USDA Forest Service Invests Nearly $179 Million for Priority Landscapes in California to Confront Wildfire Crisis

On February 20, the USDA Forest Service announced it will invest nearly $179 million into priority landscapes across California as part of a $500 million national investment to expand work on the Wildfire Crisis Strategy to reduce risk to communities, critical infrastructure, and natural resources from the nation’s ongoing wildfire and climate crisis. This builds on the $2.8 billion already invested by Governor Newsom and California’s Legislature to take proactive actions to reduce catastrophic wildfire risks, protect communities, and restore the health of our landscapes.

“These and other federal investments are vital to match the Governor’s $2.8 billion investment over the last several years. They will also strengthen our partnership with the Forest Service, California’s largest landowner, in taking an ‘all-lands’ approach to improve the health of our forests and the safety of our communities,” said California Wildfire and Forest Resilience Task Force Director, Patrick Wright.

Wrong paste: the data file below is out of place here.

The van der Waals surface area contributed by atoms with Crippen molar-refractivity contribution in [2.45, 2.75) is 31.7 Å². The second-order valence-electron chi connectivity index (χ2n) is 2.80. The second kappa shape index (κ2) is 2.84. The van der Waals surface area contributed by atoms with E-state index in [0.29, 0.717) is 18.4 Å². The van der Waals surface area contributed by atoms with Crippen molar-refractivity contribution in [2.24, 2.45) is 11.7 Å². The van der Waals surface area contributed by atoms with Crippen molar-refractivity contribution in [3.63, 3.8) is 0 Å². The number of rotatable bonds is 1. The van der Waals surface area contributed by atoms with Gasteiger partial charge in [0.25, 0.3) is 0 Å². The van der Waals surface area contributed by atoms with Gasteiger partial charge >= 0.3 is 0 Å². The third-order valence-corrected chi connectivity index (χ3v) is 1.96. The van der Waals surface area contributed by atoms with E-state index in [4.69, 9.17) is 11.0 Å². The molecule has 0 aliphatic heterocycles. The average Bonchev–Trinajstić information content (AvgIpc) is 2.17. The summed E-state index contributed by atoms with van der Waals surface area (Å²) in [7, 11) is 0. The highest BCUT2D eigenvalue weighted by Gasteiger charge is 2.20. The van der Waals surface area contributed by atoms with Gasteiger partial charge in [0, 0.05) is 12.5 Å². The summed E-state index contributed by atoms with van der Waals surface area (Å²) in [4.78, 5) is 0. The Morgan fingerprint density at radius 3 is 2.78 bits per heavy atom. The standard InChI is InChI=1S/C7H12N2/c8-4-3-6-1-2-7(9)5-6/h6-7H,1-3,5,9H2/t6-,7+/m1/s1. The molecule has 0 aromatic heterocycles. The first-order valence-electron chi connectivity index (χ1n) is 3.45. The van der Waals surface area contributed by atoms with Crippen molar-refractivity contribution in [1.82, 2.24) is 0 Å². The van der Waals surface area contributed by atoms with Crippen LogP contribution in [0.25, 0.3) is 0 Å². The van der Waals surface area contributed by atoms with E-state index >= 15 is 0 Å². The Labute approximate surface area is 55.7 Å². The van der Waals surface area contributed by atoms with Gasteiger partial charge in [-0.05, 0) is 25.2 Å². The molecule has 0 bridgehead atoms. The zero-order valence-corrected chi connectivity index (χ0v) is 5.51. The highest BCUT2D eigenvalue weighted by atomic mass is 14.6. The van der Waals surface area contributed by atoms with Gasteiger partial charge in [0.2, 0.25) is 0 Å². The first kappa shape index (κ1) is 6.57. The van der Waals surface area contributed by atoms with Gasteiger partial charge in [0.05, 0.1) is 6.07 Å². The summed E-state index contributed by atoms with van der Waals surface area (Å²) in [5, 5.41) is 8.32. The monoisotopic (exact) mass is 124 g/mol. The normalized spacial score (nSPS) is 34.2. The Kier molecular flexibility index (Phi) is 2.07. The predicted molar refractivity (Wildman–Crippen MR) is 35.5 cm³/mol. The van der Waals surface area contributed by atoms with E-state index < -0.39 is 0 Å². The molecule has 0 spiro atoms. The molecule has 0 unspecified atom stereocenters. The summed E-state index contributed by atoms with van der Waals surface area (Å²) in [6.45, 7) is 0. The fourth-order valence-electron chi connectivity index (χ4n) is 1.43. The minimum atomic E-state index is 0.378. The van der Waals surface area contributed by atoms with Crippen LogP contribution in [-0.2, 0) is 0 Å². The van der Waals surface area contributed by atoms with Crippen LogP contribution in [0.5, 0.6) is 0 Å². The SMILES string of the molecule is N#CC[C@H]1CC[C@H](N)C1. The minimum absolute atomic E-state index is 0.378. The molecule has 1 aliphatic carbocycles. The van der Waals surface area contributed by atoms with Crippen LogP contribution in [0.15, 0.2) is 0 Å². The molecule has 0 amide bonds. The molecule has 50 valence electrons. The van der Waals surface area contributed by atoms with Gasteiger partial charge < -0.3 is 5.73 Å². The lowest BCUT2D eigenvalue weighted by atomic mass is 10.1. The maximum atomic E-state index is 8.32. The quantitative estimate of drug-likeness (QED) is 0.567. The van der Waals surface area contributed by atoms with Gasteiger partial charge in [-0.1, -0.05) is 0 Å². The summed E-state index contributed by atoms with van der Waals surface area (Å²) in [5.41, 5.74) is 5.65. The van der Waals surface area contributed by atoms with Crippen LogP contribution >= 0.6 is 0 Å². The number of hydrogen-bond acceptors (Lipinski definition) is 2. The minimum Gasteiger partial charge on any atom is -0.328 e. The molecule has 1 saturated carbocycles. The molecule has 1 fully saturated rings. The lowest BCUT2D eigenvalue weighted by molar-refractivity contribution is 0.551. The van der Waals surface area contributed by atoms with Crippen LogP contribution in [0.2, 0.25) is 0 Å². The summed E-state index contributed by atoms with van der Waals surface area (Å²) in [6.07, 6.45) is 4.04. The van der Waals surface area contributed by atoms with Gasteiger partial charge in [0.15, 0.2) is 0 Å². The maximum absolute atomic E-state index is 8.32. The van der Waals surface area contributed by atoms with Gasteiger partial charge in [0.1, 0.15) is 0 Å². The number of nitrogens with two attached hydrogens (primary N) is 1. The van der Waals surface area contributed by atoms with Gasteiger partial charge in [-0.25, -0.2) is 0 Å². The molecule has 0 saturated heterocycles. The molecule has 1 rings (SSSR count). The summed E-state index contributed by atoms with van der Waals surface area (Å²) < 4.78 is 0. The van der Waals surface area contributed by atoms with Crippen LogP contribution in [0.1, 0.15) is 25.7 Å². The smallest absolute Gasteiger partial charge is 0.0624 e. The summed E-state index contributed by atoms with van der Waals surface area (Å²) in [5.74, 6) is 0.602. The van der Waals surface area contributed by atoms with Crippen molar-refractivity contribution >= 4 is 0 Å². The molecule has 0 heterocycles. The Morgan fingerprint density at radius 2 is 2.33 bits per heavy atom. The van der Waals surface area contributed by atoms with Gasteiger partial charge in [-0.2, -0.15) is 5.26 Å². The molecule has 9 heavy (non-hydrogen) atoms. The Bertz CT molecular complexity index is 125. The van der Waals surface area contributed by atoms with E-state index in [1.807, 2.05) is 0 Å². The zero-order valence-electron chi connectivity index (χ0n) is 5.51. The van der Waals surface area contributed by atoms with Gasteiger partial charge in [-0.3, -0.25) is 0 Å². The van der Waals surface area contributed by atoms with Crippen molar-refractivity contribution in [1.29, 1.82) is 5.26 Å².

Funding has been designated for the following projects:

Regional Landscapes                               FY24 Allocation
Stanislaus $57,663,352
North Yuba $16,489,560
Sierra and Elko Fronts (includes CA & NV) $27,692,340
Klamath River Basin (includes CA & OR) $36,831,090
Plumas Community Protection $3,522,500
Southern California $1,915,000
Trinity $34,749,886
Total Allocation FY24: $178,863,728

An additional $100 million will be allocated across 24 qualifying states under a new Forest Service program — the Collaborative Wildfire Risk Reduction Program which will expand work in high-risk wildfire areas outside the 21 priority landscapes. The Collaborative Wildfire Risk Reduction Program will use hazardous fuels funds from the Inflation Reduction Act to treat areas in other high-risk wildfire areas where national forests and grasslands meet homes and communities.